This week we're headed way across the globe (Flat Earthers be damned), all the way down to Australia. I just recently discovered that either I've been unobservant, or my local Shop Rite grocery has recently decided to stock a fair amount of foreign-made cookies, or both. And, once more, there's the common cultural difference in the name of today's product. America's "cookies" are Australia's, and several other country's "biscuits." So we're talking about the sweet, individual-sized pastry desserts. Specifically, I was able to find two varieties of Tim Tams, which are made by the Arnott company.
The Arnott bakery was opened in Newgate, New South Wales, Australia, by a William Arnott, a Scottish immigrant, in 1865. The Arnott company is a colossus in Australia--it's the leading producer of biscuits there, and the second largest producer of snacks across the board. Almost all of their foods are either sweet biscuits (cookies), or else savory biscuits, which are more like crackers to Americans. Arnott's exports to over forty countries, including New Zealand, the U.K., Canada, Japan, Indonesia, Tahiti, and the U.S. They were bought up by the American Campbell's Soup company in 1997, although their products are still Australian-made, using mostly Australian ingredients.
Tim Tams were developed by Arnott's director of food technology (yes, that's a real title), Ian Norris, in the late 1950's. Norris had taken a trip to England, and there he encountered Penguin biscuits, made by McVities (see my May 13, 2017 post for more info on this company). He vowed that his employer could make a better version, and so development began. By 1964 Arnott's started selling Tim Tams. The basic Tim Tam biscuit consists of two malted biscuits sandwiching a chocolate cream filling, and then all of this coated in another layer of chocolate. Popular flavors include the original, white chocolate, dark chocolate, caramel, honeycomb, dark chocolate with mint, and chocolate with orange. There have been scads of limited edition flavors over the years, such as red velvet, chocolate brownie, toffee apple, and banana. A couple of these were controversial, since they were flavored with, and contained, trace amounts of Kahlua and Tia Maria liquor. (The company pointed out that because the amount of alcohol in the cookies was so tiny, a person would need to eat an almost impossible number of them to feel any effects.) Furthermore, a cheese (and chocolate?) version is sold only in Indonesia. There's also a fun activity to play with the cookies, called the "Tim Tam Slam," or the "Tim Tam Shotgun," or even the "Tim Tam Suck." To do it, a person bites off the two ends of a Tim Tam biscuit, and then uses the result as a straw to slurp up either a hot drink like coffee, or a cold one like milk. Additionally, before she was a movie star, and two-time Oscar winner, actress Cate Blanchett appeared in some famous Tim Tam television commercials, in which she was given a never ending supply of the biscuit by a genie. Finally, in case readers are curious about the strange name, Tim Tams are named after a horse--the famous one that won the Kentucky Derby in 1958.*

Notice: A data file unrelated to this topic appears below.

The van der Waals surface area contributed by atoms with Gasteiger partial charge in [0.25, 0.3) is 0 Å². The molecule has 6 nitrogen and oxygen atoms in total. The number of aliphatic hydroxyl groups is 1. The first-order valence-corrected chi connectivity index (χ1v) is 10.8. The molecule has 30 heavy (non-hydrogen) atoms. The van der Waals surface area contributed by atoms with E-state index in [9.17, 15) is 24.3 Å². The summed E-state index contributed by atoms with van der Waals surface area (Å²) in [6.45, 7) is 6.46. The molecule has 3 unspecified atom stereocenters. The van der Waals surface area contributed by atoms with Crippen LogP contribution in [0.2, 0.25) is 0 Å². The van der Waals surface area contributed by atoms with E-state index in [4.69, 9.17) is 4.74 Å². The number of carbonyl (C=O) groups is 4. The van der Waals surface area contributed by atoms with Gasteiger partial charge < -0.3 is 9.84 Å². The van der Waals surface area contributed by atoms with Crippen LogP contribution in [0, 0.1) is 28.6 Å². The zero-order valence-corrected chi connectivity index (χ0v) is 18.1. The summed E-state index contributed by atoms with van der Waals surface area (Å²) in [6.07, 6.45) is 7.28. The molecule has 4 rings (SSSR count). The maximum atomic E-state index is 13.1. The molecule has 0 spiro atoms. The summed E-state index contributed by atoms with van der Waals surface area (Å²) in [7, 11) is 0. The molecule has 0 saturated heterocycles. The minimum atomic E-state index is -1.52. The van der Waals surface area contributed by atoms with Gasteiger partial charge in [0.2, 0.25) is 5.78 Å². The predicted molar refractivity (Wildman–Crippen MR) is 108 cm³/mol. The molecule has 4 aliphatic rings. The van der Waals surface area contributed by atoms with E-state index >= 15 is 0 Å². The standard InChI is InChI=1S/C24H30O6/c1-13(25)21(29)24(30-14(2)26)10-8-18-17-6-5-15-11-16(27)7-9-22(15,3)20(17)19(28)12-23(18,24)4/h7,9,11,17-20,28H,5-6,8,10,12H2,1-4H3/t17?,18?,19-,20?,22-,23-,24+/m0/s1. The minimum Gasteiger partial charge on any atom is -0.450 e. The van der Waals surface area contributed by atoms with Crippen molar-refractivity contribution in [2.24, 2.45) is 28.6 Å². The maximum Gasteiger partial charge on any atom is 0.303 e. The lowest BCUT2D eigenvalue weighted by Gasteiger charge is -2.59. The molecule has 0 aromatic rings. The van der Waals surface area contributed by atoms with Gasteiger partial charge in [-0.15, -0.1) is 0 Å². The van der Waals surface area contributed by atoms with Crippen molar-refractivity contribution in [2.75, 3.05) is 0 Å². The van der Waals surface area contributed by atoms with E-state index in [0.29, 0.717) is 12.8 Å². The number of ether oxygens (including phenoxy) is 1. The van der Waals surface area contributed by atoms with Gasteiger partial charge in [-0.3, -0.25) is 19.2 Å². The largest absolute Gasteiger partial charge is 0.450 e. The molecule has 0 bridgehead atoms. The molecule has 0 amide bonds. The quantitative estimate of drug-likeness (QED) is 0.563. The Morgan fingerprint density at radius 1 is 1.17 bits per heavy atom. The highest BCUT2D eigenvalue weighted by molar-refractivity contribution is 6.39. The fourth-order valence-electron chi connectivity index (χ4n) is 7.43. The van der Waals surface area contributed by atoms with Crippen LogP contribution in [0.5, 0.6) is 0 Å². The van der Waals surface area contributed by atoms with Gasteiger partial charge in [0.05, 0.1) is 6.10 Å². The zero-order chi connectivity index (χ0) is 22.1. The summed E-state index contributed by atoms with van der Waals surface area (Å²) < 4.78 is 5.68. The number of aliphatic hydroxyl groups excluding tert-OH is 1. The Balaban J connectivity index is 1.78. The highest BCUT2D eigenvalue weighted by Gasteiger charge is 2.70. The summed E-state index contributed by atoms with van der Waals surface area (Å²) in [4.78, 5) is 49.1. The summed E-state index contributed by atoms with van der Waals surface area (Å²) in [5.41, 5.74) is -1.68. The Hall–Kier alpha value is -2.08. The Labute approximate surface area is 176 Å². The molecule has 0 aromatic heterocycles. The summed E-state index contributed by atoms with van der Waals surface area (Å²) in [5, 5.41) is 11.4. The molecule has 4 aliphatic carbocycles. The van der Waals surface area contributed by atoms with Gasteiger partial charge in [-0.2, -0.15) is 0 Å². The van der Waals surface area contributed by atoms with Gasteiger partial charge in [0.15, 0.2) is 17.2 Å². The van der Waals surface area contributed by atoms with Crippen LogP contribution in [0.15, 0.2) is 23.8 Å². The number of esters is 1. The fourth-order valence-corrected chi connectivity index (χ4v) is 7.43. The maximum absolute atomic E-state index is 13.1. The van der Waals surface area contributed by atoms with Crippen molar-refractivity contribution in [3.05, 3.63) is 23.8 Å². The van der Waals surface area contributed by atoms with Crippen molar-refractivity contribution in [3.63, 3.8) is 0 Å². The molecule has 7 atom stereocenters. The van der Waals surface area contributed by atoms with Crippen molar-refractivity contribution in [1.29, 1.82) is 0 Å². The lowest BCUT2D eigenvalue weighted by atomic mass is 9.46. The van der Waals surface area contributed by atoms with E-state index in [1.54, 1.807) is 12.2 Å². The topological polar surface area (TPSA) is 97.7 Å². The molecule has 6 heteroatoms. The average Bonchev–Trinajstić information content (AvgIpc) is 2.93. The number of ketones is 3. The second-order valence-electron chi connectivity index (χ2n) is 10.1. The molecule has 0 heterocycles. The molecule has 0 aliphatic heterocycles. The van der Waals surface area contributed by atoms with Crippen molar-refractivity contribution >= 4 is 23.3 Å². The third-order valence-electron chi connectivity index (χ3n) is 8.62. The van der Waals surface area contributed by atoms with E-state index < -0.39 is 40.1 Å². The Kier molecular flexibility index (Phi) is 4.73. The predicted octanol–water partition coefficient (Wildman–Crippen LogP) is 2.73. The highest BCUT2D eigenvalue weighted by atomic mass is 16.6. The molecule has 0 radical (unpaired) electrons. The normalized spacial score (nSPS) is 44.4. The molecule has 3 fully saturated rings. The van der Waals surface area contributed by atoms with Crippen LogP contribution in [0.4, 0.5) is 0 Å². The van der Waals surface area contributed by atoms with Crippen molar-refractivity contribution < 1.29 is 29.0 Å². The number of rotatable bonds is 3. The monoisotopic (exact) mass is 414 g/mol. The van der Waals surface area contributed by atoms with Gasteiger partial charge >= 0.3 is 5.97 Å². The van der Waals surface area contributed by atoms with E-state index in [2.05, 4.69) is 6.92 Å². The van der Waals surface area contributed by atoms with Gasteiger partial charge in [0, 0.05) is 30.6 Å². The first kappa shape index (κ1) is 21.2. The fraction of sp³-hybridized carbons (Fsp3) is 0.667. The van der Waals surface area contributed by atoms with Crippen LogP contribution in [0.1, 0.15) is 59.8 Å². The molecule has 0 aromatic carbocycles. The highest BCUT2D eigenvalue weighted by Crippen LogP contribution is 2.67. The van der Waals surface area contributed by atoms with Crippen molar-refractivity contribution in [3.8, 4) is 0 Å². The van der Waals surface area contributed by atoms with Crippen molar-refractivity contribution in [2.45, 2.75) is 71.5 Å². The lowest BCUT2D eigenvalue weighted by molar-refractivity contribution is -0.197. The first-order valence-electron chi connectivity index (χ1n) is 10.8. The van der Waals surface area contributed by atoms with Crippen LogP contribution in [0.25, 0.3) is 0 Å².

1) Tim Tams original biscuits: These are rectangular in shape, about 6 cm by 3 cm (or about 2.5 inches by 1.25 inches), brown in color, and chocolate covered. The two malted biscuit layers had a nice crunch, reminiscent of a Twix candy bar, I thought. The filling was tasty, too. Overall I liked these, thought they were good. I would buy these again.
2) Tim Tams chewy caramel biscuits: This kind was the same size, and color as the originals. The significant difference was, of course, the caramel which was part of the filling between the malted wafers. I liked this sort, too--in fact, a little more than the original. But I've enjoyed caramel flavor in general, so this is not a shock. Another solid cookie, that I'd eat again.
So, as you can see, I quite enjoyed these cookies/biscuits. And I will try to pick up any different flavors if I can. I'd also like to find the English Penguin biscuits, to see if Ian Norris really did improve on them. Other similar products include Choccy Slams and Temptins (in Australia), and Chit Chats in New Zealand. It would be fun to try all these different chocolate covered biscuits and see which one I think is the best. I'd also like to try the Tim Tam Slam, although given my distaste for hot liquids it'll have to be used with cold milk as the drink.
* Tim Tam's story is a little sad. He won the Kentucky Derby, and the Preakness, in 1958. And he narrowly missed winning the fabled Triple Crown, finishing second in the Belmont only after breaking a bone in his leg. Fortunately, he recovered from his injury, living until 1982 as a very successful stud.